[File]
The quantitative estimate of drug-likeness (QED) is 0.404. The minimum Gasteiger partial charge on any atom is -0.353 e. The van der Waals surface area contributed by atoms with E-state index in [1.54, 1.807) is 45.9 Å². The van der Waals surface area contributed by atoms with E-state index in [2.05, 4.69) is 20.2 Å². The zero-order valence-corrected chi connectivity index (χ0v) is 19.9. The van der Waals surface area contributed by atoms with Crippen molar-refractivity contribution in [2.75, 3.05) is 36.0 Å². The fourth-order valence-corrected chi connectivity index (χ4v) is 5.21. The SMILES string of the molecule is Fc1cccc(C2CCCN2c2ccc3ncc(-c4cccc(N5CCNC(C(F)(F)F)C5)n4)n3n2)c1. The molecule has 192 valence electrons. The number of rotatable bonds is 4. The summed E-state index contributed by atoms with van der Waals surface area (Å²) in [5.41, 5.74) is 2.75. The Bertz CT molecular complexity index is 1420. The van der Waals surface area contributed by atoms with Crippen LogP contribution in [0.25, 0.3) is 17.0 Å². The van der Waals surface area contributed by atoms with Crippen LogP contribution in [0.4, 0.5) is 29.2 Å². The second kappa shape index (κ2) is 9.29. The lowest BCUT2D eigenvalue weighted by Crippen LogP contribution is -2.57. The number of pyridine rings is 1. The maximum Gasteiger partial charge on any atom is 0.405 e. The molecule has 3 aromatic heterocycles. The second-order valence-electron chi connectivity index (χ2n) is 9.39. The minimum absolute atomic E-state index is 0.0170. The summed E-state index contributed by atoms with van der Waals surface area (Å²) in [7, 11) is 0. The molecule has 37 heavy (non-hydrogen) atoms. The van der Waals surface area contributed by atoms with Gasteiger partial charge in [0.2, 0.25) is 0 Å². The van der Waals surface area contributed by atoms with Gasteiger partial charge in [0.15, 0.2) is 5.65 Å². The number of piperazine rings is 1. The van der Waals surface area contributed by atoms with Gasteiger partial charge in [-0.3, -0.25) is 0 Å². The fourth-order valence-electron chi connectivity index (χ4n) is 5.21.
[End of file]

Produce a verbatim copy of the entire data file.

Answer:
The quantitative estimate of drug-likeness (QED) is 0.404. The minimum Gasteiger partial charge on any atom is -0.353 e. The van der Waals surface area contributed by atoms with E-state index in [1.54, 1.807) is 45.9 Å². The van der Waals surface area contributed by atoms with E-state index in [2.05, 4.69) is 20.2 Å². The zero-order valence-corrected chi connectivity index (χ0v) is 19.9. The van der Waals surface area contributed by atoms with Crippen molar-refractivity contribution in [2.75, 3.05) is 36.0 Å². The fourth-order valence-corrected chi connectivity index (χ4v) is 5.21. The SMILES string of the molecule is Fc1cccc(C2CCCN2c2ccc3ncc(-c4cccc(N5CCNC(C(F)(F)F)C5)n4)n3n2)c1. The molecule has 192 valence electrons. The number of rotatable bonds is 4. The summed E-state index contributed by atoms with van der Waals surface area (Å²) in [5.41, 5.74) is 2.75. The Bertz CT molecular complexity index is 1420. The van der Waals surface area contributed by atoms with Crippen LogP contribution in [0.25, 0.3) is 17.0 Å². The van der Waals surface area contributed by atoms with Crippen LogP contribution in [0.4, 0.5) is 29.2 Å². The second kappa shape index (κ2) is 9.29. The lowest BCUT2D eigenvalue weighted by Crippen LogP contribution is -2.57. The number of pyridine rings is 1. The maximum Gasteiger partial charge on any atom is 0.405 e. The molecule has 3 aromatic heterocycles. The second-order valence-electron chi connectivity index (χ2n) is 9.39. The minimum absolute atomic E-state index is 0.0170. The summed E-state index contributed by atoms with van der Waals surface area (Å²) in [7, 11) is 0. The molecule has 37 heavy (non-hydrogen) atoms. The van der Waals surface area contributed by atoms with Gasteiger partial charge in [0.2, 0.25) is 0 Å². The van der Waals surface area contributed by atoms with Gasteiger partial charge in [0.15, 0.2) is 5.65 Å². The number of piperazine rings is 1. The van der Waals surface area contributed by atoms with Gasteiger partial charge in [-0.3, -0.25) is 0 Å². The fourth-order valence-electron chi connectivity index (χ4n) is 5.21.